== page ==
The Q-DASH score was changed from 57.8 ± 8.2 points (range: 47.7 - 70.5) to 32.3 ± 17.3 points (range: 13.6 - 54.5) (p = 0.008). Similarly, the grip strength was improved significantly (p = 0.007). However, compared to the contralateral side, the grip strength was still weak (p = 0.008). Clinical results are summarized in Table 2.
At the final follow-up evaluation, the wrist motion was restricted compared to the contralateral side in all directions (flexion, extension, ulnar, and radial deviation). All patients were free of night pain and were satisfied with the overall treatment. CT examination showed the complete union of the arthrodesis in all patients (Figures 2-3). The average duration of time to union was 4.6 months. No complication was seen in any patient.
In this study, STT arthrodesis using limited wrist fusion plate was evaluated for the treatment of KD. Postoperatively, night pain and pain at rest was seen to have recovered in all the patients. No complications, such as non-union or infection, developed in any patient. All the patients reported that they had no pain that would prevent work. Union was observed in all patients within an accepted time interval. Functional scores increased significantly in all patients, and all patients were satisfied with the treatment. Overall, we think that the limited wrist fusion plate is an appropriate implant selection in patients with KD considered to have STT arthrodesis.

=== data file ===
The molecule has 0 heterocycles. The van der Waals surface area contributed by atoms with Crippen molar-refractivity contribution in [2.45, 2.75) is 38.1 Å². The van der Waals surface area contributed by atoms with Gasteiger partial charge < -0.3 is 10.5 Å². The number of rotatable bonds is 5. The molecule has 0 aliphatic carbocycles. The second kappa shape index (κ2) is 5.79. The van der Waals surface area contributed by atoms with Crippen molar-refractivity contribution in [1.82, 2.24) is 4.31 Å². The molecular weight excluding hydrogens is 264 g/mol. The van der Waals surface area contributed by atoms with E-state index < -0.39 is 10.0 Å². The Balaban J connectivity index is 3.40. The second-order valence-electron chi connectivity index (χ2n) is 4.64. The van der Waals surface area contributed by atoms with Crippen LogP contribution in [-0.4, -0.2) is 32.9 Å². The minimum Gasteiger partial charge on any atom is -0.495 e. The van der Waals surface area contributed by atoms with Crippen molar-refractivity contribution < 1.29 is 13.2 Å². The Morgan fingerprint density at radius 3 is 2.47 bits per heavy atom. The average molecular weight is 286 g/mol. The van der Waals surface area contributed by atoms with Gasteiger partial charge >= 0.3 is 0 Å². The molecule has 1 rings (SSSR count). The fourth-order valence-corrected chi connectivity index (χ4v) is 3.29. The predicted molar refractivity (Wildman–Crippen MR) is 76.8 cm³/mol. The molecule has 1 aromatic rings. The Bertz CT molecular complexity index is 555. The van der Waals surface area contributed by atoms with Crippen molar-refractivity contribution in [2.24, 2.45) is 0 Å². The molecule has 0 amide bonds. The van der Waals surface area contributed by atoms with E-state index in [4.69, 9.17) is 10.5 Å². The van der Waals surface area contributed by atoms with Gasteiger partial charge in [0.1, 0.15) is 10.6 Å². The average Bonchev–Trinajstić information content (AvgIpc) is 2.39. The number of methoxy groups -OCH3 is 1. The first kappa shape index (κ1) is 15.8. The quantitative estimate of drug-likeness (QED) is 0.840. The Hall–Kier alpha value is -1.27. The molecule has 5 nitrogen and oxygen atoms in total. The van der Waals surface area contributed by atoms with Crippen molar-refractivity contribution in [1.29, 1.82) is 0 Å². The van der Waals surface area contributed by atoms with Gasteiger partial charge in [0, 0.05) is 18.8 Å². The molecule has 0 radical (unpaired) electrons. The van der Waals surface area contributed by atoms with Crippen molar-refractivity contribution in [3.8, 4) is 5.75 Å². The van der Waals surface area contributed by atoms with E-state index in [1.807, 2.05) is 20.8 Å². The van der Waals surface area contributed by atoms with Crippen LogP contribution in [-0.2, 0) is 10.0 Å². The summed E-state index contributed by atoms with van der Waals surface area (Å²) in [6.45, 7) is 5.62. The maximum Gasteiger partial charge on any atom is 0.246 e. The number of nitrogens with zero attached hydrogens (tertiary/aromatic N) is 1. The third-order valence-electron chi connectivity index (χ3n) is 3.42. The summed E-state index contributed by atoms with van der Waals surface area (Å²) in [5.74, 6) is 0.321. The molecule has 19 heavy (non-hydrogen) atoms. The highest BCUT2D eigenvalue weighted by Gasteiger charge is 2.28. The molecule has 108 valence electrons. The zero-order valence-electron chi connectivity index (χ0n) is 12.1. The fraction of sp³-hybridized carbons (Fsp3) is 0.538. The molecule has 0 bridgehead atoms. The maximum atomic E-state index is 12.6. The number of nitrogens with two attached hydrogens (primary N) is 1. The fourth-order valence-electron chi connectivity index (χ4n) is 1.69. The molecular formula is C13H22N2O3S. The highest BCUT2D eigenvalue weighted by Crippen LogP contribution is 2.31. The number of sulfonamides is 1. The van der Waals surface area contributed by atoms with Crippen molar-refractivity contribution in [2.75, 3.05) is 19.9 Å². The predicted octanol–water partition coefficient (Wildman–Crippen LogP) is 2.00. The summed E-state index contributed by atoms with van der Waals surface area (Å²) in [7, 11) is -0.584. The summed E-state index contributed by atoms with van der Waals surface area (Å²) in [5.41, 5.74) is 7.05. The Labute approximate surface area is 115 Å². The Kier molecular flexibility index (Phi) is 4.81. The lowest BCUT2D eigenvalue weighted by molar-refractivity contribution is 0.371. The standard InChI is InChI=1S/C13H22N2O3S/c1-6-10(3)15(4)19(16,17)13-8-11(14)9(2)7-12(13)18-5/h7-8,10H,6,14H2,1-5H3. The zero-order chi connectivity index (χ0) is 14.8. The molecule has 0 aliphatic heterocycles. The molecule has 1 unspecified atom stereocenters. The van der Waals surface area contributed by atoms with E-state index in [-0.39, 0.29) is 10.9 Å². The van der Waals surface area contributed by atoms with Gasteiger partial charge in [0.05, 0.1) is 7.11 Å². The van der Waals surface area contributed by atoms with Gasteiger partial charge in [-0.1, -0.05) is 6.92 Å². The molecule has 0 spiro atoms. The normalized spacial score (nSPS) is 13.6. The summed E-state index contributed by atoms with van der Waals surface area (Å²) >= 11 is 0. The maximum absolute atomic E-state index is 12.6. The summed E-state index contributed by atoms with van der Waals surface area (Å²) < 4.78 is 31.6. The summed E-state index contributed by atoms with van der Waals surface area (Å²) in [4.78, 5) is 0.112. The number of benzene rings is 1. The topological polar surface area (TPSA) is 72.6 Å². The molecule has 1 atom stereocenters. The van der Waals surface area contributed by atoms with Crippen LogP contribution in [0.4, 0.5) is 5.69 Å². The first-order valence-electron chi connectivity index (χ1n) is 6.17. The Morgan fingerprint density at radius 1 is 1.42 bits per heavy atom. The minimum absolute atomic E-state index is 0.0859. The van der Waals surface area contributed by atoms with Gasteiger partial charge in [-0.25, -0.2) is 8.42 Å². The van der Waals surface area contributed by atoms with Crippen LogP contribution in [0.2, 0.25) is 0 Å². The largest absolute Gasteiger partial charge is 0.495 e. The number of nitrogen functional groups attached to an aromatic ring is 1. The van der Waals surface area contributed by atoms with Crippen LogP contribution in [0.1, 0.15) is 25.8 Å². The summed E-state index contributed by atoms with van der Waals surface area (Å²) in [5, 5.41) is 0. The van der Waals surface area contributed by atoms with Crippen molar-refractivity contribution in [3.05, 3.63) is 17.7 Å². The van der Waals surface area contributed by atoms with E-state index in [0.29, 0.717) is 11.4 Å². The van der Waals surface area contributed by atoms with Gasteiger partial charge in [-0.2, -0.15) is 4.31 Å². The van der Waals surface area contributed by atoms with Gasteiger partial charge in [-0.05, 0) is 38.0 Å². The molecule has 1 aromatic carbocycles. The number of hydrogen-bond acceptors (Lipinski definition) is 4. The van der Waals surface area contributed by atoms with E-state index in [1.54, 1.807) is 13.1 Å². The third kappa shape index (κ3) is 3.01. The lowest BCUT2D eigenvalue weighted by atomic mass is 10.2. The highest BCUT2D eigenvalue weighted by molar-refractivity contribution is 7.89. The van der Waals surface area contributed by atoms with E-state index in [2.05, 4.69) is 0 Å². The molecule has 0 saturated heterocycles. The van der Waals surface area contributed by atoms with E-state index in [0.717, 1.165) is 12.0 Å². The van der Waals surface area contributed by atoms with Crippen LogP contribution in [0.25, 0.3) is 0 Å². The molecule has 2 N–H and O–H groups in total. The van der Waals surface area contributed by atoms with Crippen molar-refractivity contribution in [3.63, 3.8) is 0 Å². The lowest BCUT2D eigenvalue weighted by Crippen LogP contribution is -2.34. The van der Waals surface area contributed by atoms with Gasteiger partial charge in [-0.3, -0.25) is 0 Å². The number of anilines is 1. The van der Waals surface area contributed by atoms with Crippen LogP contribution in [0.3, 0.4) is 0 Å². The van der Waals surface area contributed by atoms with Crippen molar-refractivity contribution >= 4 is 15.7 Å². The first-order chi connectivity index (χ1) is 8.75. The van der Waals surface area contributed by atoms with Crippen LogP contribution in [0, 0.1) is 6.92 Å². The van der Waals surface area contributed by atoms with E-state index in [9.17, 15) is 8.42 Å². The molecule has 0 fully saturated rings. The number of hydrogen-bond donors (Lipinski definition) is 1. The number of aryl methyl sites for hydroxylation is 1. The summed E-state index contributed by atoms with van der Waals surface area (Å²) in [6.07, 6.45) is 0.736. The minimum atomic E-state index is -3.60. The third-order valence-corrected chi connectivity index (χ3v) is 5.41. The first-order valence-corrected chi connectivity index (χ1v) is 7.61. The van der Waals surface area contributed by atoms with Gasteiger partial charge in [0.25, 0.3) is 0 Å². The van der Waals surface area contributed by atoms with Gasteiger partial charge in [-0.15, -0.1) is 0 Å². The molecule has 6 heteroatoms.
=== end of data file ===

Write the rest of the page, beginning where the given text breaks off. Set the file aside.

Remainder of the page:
There is no gold standard in treating Stage IIIB KD to date. PRC, STT arthrodesis, and scaphocapitate (SC) arthrodesis remain the most commonly used surgical techniques in Stage IIIB KD. In PRC, the scaphoid, lunate, and triquetrum are excised, and the load on the wrist is carried over the capitate and lunate fossa. After performing PRC, Richou et al. reported 83% satisfaction of the patients in their series of 24 patients of which 17 were KD. They reported that the pain was reduced in all patients, the grip strength reached 76% of the contralateral side, the wrist flexion-extension arc was 76°, and the mean DASH score was 31 points . Similarly, Croog and Stern reported a low complication rate, painless movement, and adequate grip strength after PRC in 18 patients who were followed with a mean of 10 years .